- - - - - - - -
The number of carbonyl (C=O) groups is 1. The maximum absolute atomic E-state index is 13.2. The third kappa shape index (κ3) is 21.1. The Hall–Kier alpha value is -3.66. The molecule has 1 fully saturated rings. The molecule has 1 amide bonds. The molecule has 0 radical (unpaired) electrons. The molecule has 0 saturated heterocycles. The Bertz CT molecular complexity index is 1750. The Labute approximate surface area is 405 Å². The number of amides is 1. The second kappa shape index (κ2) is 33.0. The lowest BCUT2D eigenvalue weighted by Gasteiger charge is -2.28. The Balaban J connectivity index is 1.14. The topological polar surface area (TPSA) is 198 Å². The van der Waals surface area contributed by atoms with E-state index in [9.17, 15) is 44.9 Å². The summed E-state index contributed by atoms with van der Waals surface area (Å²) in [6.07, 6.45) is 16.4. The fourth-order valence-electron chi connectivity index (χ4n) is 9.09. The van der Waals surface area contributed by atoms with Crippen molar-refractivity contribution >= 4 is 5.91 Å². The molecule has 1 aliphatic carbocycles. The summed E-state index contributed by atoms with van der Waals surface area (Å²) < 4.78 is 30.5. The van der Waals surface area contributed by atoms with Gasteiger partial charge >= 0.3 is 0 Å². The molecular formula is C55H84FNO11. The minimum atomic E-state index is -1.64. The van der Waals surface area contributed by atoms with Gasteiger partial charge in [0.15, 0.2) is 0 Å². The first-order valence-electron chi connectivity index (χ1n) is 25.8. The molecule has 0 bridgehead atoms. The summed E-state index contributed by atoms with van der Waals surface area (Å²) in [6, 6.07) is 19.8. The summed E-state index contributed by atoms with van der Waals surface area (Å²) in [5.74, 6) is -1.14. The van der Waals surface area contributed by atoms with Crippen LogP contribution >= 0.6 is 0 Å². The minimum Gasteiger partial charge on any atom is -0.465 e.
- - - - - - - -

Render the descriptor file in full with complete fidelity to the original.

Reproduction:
The number of carbonyl (C=O) groups is 1. The maximum absolute atomic E-state index is 13.2. The third kappa shape index (κ3) is 21.1. The Hall–Kier alpha value is -3.66. The molecule has 1 fully saturated rings. The molecule has 1 amide bonds. The molecule has 0 radical (unpaired) electrons. The molecule has 0 saturated heterocycles. The Bertz CT molecular complexity index is 1750. The Labute approximate surface area is 405 Å². The number of amides is 1. The second kappa shape index (κ2) is 33.0. The lowest BCUT2D eigenvalue weighted by Gasteiger charge is -2.28. The Balaban J connectivity index is 1.14. The topological polar surface area (TPSA) is 198 Å². The van der Waals surface area contributed by atoms with E-state index in [9.17, 15) is 44.9 Å². The summed E-state index contributed by atoms with van der Waals surface area (Å²) in [6.07, 6.45) is 16.4. The fourth-order valence-electron chi connectivity index (χ4n) is 9.09. The van der Waals surface area contributed by atoms with Crippen molar-refractivity contribution >= 4 is 5.91 Å². The molecule has 1 aliphatic carbocycles. The summed E-state index contributed by atoms with van der Waals surface area (Å²) < 4.78 is 30.5. The van der Waals surface area contributed by atoms with Gasteiger partial charge >= 0.3 is 0 Å². The molecular formula is C55H84FNO11. The minimum atomic E-state index is -1.64. The van der Waals surface area contributed by atoms with Gasteiger partial charge in [0.15, 0.2) is 0 Å². The first-order valence-electron chi connectivity index (χ1n) is 25.8. The molecule has 0 bridgehead atoms. The summed E-state index contributed by atoms with van der Waals surface area (Å²) in [6, 6.07) is 19.8. The summed E-state index contributed by atoms with van der Waals surface area (Å²) in [5.74, 6) is -1.14. The van der Waals surface area contributed by atoms with Crippen LogP contribution >= 0.6 is 0 Å². The minimum Gasteiger partial charge on any atom is -0.465 e.